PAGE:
Errors and Omissions, the new novel by Stanford copyright maven Paul Goldstein, isn’t about much: A copyright lawyer on the brink of personal and professional disaster gets caught up in the shenanigans of a studio boss, the Hollywood blacklist, and — of all things — Community for Creative Non-Violence v. Reid, the Supreme Court decision interpreting the work-made-for-hire doctrine. Alcohol and mayhem ensue, along with some inscrutable plot twists and ruminations on the nature of art.
I liked the book (more than The Glom’s Gordon Smith did, I think), despite the slow pacing and the predictable ending. In fact, despite one important but obscure weakness, I think that the pacing and the ambiguities in the development of the lead character are strengths, not problems: In the right hands, and with the right cast, this will make a terrific piece of noir filmmaking. It has the essential ingredients: Los Angeles setting. Morally questionable lead. Plot so obscure that almost no one will understand what’s happening or why, even the cast. Pace that’s so slow that it borders on dull. Villain with a great back story. Alcohol. Mayhem. Ruminations.
I had no trouble imagining Bogart and Bacall as Mike Seeley and Julia Walsh. Put Kevin Spacey (or the suddenly ubiquitous Paul Giamatti) in the lead and cast Scarlett Johanssen as the academic. Or reverse the gender of those roles: Put Virginia Madsen in the lead (or the underappreciated Rachel Griffiths) and cast Jude Law as the academic. Professor Goldstein knows Hollywood. I’m willing to bet that he’s already sold the rights, and for all I know he wrote the book with specific actors in mind.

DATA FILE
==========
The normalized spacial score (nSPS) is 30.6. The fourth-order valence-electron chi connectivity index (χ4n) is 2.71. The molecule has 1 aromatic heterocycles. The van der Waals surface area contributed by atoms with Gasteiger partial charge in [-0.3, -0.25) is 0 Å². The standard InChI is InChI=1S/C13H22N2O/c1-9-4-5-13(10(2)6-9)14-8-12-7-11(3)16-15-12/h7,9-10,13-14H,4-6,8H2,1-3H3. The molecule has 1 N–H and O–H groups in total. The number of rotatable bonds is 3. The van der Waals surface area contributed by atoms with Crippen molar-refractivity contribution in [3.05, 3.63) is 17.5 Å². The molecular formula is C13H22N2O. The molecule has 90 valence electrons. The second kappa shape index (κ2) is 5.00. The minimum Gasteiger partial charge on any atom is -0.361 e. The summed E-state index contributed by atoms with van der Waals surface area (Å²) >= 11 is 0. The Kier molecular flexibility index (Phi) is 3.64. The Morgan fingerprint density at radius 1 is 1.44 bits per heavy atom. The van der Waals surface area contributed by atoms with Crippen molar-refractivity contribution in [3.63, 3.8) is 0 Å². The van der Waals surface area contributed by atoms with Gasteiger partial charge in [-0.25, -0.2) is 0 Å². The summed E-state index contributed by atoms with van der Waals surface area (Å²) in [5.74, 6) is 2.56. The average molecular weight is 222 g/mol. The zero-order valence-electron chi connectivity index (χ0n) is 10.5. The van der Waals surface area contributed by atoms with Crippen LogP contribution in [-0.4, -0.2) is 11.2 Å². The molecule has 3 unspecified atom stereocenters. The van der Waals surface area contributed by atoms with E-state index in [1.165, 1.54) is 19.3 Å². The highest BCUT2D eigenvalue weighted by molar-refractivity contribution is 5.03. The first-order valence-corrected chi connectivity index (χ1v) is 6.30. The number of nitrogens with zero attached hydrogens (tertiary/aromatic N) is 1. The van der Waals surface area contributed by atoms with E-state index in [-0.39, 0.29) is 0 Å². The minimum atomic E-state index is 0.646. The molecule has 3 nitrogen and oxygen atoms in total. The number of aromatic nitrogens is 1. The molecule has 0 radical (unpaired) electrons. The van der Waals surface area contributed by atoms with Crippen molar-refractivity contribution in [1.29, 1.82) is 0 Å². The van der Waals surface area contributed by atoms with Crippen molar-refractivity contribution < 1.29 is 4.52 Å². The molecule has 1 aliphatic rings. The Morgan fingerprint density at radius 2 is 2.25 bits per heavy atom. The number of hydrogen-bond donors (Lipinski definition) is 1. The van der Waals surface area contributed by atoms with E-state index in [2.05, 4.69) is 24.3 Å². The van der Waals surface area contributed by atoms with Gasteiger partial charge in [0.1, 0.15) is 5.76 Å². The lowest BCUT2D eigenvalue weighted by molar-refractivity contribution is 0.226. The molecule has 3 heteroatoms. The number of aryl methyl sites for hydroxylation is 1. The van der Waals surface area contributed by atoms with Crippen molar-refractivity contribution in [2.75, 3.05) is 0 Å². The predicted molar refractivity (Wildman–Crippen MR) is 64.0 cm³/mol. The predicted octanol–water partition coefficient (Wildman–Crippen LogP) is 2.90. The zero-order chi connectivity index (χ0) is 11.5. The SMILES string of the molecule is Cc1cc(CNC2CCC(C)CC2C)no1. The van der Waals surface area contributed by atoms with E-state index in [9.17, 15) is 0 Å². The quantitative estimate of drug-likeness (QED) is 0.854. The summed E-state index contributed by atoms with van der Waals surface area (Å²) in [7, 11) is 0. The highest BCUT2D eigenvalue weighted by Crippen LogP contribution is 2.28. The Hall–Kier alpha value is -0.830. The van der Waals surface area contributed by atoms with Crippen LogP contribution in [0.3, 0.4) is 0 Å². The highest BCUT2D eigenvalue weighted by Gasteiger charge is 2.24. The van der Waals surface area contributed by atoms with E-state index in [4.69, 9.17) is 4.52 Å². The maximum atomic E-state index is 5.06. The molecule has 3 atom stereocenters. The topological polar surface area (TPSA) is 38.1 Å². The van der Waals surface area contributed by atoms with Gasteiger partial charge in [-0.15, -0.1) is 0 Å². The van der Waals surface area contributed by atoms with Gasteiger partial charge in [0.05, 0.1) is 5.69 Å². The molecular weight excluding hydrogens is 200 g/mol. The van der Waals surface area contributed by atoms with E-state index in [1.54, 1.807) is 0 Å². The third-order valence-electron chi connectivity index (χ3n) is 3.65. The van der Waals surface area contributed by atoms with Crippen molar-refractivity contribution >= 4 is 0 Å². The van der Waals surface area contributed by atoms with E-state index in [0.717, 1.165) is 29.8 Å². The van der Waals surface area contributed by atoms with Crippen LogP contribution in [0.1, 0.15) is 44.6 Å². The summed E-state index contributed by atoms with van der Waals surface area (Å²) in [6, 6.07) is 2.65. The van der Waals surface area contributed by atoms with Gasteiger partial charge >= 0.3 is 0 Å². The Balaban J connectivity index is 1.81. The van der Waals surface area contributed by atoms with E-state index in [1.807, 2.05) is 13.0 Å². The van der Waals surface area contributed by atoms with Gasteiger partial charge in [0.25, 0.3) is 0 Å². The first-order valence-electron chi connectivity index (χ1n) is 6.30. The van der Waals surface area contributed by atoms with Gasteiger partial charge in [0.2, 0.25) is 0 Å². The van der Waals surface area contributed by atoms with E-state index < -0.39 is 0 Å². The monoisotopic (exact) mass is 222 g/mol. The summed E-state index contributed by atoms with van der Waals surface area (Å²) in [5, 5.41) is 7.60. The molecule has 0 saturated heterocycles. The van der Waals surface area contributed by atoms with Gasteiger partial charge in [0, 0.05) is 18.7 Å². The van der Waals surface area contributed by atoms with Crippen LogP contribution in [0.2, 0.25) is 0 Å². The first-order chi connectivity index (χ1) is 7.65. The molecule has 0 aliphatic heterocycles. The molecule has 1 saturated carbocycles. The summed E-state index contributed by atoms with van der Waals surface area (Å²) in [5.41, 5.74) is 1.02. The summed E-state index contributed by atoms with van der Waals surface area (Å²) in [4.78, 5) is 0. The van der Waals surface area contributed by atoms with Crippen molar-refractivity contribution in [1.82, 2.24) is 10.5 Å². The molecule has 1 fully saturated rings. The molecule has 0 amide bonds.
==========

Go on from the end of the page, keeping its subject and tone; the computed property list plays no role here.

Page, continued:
Here’s the obscure weakness: Throughout the book, the studio execs and the author complain that the Supreme Court made a mess of Hollywood’s standard ways of dealing with writers. This is an obvious reference to Reid, but why blame the Supreme Court? Why not blame Congress? After all, until the 1976 revision the work-made-for-hire doctrine was a judicial construct; Congress codified it. The Reid Court was interpreting the statute. Is Goldstein making a subtle joke at Hollywood’s expense, showing up the studios for not having enough pull in the 1970s to get the statute written the way that they really wanted?